Tuesday, June 06, 2017

Greatest Generation Dad? Here's a Great Gift

Fathers Day is coming up (June 18th). If your dad is in the same generation as my father who grew up in the 20's and 30's, experienced WWII as an adult, and is fond of stories set in rural America, this is a book he will enjoy. Also, if he's sight-impaired, it's available in a Large Print paperback and audio book.

These are stories about my father, which also plays into the "great gift for Fathers Day" concept. He's passed now, but he took great pleasure reading his almost true tall tales. Many of the stories feature my grandfather, who Eddie looked up to and admired. I think you'll enjoy them too.

Here's a bit on some of the stories. Here are the buy links:
Kindle Ebook - Buy the ebook for only $2.99 and get the audio book for $1.99 only at Amazon. The ebook is free for Kindle Unlimited and Kindle Owners Lending Library subscribers.
Smashwords Illustrated Ebook. Just like the Amazon version except includes the photo illustrations like the print book. Shhh. Don't let Am*z*n know. It's only 99 cents through Dad's Day.
Large Print Paperback Amazon This is the most popular format. $8.99
Audiobook (also available through AmazonAudible.com $6.95


EXCERPT

Rattlesnakes and Jack Rabbits

Domestic livestock weren’t the only animals that the farmers and ranchers had to deal with. The wildlife of the region didn’t hide out in the bushes all the time. Sometimes they were pretty much in your face. Rattlesnakes came to the farms to catch the rats and mice that populated granaries. Rabbits also took a liking to the easy pickings. Both animals, rattlesnakes and jackrabbits, ended up being a nuisance that the local farmers and ranchers had to control.

I was going along pretty slow, so I wouldn’t step in a snake hole when I heard the squeal of a rabbit in pain. A lot of folks don’t realize rabbits make a sound like that. It’d send shivers up your spine. I went quick toward the sound and found a bullsnake at least six-foot long if he were an inch. He was all coiled around a baby cottontail and his mouth was gaped open holdin’ onto the rabbit. The poor little rabbit was half down its gullet, but the snake made the mistake of tryin’ ta swallow it from the rear instead of the head. The cottontail was strugglin’ and screamin’ so much the snake looked downright annoyed.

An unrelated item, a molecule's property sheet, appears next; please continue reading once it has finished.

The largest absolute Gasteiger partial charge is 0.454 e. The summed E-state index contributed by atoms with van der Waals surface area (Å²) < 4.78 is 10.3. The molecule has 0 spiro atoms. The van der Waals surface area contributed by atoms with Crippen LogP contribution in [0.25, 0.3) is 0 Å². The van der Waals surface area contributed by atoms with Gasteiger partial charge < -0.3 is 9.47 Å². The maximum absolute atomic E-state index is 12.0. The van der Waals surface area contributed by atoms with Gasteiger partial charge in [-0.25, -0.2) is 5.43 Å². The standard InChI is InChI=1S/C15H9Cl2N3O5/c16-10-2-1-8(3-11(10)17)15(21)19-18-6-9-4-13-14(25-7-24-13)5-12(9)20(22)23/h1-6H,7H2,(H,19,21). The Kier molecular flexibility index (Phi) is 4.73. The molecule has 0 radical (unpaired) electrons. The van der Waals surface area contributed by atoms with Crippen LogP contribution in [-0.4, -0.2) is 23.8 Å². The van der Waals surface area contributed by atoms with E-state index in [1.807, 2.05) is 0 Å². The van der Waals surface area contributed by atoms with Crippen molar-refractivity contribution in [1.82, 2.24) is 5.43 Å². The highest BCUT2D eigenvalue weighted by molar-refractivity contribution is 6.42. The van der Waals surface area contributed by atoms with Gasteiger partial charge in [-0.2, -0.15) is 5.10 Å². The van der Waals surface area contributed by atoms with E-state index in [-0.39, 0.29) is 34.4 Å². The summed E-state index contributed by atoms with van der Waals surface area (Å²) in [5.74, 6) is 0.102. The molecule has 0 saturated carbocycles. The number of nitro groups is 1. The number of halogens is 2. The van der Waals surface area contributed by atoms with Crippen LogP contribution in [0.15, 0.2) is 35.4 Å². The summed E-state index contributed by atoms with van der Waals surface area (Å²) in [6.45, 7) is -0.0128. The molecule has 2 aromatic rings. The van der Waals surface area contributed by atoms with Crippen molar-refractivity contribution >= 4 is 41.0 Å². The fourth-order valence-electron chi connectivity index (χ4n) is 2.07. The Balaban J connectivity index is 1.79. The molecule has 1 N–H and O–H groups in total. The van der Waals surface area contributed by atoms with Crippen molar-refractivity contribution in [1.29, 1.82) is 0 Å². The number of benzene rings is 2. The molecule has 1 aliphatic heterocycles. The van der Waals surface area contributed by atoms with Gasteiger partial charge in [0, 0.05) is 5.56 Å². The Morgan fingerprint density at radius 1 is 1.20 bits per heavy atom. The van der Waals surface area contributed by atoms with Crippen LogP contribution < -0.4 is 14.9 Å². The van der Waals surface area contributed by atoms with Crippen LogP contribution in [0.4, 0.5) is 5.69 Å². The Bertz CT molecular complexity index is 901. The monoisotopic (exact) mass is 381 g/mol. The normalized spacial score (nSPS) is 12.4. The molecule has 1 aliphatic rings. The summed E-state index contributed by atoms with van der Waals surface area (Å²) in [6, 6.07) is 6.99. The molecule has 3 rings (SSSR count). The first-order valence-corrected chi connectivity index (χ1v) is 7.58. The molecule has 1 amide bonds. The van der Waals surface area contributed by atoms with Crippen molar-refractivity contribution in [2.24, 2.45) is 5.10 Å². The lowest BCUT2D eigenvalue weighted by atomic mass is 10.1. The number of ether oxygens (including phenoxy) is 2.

Now, we don’t hunt bullsnakes, as they’re the natural enemy of rattlesnakes. And, we don’t hunt cottontails, as they weren’t big enough to do much harm. We pretty much left them both alone. The sound of the little rabbit’s screaming just ‘bout broke my heart. I run up to them and stepped down on the snake’s neck just back of the lump that was the rabbit’s rear end. That stopped the swallowing, but now I wasn’t sure what to do. I laid down my .22, grabbed the cottontail by the ears and commenced pullin’. A bullsnake’s teeth point backwards, so the rabbit was pretty much stuck in the snake’s mouth.

I was tuggin’ and the rabbit’s cryin’ and the snake’s whippin’ round trying to get my foot off’n his neck. No progress was being made by any of the three of us.

My Pa heard the rabbit, too, and he came running over and saw the fix I’d got myself into. He started to laugh some, but when he looked me in the eyes, he stopped right quick. He started pryin’ the snake’s mouth open trying to unhook the teeth from the rabbit. I let up pullin’ to allow Pa to work the rabbit loose.

Soon enough, we’d got the rabbit out of the snake’s mouth and Pa set the little guy down easy. I reached down and grabbed the bullsnake by the neck where I’d been standing and flung him as far as I could. He hit the ground slithering and was gone in a second. Pa and me took a look at the cottontail, which looked somewhat bedraggled. He was laying there pantin’ and started tryin’ to pull hisself with his front legs. It looked like he’d got a broke back and I thought we’d have to put him out of his misery.

Pa picked up his .22 and started to draw a bead on the cottontail’s head when it looked up at him with those big ol’ eyes. He stayed his hand. “Maybe he’s just stunned,” he said.

While we stood there watchin’ the rabbit, a couple of the men came up to see what we’d found. Pa told them about the bullsnake and they thought it a pretty good joke I’d try to save a rabbit from a snake.

* * *
I hope you enjoyed this excerpt from "Tales of a Texas Boy" and consider purchasing an ebook, paperback, or audio book. Since you read this far, contact me at mgdasef(at)gmail.com and I'll gift you a free audiobook from audible.com. You don't need to be a member to receive the book.

No comments:

Post a Comment